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ViewSonic VG2030wm

Another inexpensive but full-functionality model ends this review. It is manufactured by ViewSonic.

According to the specs, the VG2030wm is the only monitor in this review to have viewing angles as narrow as 160 degrees and a contrast ratio below 1000:1. The numbers may not be very accurate, though. As I wrote above, the smaller specified viewing angles may be the consequence of the lower specified contrast ratio (because of the measurement method employed). You’ll see the real contrast ratio of the monitor shortly.

The VG2030wm is a tall monitor. A very tall one. If you don’t have a very low desk or a very high chair, do not buy it just for this reason alone. According to the requirements of ergonomics, your eyes should be level with the top edge of the screen or higher so that your sight was directed downward. The eyes are half-covered by the lids then and do not dry out. That’s a very important thing because we tend to blink less frequently when working and the drying-out of the surface of the eyes makes them sore.

I personally could not really adjust myself to the VG2030wm during the few days of my tests. I have an ordinary office desk and a good office chair with height adjustment but this monitor was still too tall for me.

The stand allows to adjust both the tilt and the height of the screen but the height adjustment varies from “high” to “very high” (180 to 255 millimeters from the desk to the bottom edge of the matrix). Compare this to the bottom limit of 70 millimeters the above-discussed monitors from NEC and Samsung have.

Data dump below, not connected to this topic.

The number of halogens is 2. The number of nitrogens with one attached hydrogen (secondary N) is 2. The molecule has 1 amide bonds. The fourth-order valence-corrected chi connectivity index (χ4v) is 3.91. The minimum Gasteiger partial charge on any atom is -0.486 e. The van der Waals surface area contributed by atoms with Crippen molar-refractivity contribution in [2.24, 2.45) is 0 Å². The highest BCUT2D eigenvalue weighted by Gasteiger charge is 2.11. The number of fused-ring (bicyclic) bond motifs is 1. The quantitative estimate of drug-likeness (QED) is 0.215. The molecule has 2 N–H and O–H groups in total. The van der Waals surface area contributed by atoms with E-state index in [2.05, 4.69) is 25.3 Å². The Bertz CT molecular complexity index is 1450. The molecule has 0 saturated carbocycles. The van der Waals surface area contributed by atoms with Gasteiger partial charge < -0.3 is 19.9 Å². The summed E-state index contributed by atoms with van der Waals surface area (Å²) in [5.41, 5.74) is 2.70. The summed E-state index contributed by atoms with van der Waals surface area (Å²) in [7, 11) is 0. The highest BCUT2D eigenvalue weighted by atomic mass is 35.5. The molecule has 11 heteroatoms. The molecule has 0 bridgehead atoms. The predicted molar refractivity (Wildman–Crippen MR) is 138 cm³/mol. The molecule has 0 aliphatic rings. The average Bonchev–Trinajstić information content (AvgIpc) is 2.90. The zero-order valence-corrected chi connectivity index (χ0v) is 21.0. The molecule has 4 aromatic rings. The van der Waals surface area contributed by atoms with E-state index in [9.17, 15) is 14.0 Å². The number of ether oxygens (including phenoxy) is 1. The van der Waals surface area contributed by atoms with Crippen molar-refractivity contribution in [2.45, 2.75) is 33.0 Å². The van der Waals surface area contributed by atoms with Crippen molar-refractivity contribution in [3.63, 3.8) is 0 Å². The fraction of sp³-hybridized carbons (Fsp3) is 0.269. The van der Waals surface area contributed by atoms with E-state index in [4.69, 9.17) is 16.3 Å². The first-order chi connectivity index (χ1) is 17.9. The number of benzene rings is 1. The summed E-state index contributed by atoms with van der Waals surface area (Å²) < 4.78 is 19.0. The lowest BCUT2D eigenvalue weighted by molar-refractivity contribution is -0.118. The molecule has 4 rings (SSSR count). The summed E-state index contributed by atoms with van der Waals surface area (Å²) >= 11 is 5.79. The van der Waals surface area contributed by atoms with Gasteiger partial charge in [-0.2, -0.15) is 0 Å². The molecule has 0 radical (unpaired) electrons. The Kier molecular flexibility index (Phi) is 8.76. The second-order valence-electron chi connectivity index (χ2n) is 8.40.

The reasons for such a solution are unclear. Yes, the integrated speakers add more height to the monitor, yet there is a large enough gap between them and the desk even in the bottommost position of the screen.

You can get rid of the default stand replacing it with a VESA mount.

The monitor has both analog and digital inputs, and a line audio input for the integrated speakers.

The control buttons are not quite good. They are placed on the right side of the case (but some users have the system case or stereo speakers placed right next to the monitor) and are also too small. The buttons are too close to each other while their labels are pressed out in the black plastic and are almost unreadable. Moreover, these labels follow ViewSonic’s tradition of being just numbers instead of comprehensible text such as “Menu/Exit” and “Select”. It is quite a bother to set the monitor up as the result.

Quick access is provided to the brightness and contrast settings, to switching the inputs, and to turning the integrated speakers off.

The single button you can find on the front panel is a large chrome Power button with a super-bright LED inside. This LED is always shining right into the user’s eye.

The menu is ViewSonic’s standard one. It is not very handy but contains all the necessary options. The only option that is present in the above-discussed monitors but missing in this one is the selection of an interpolation variant for non-native resolutions.

 
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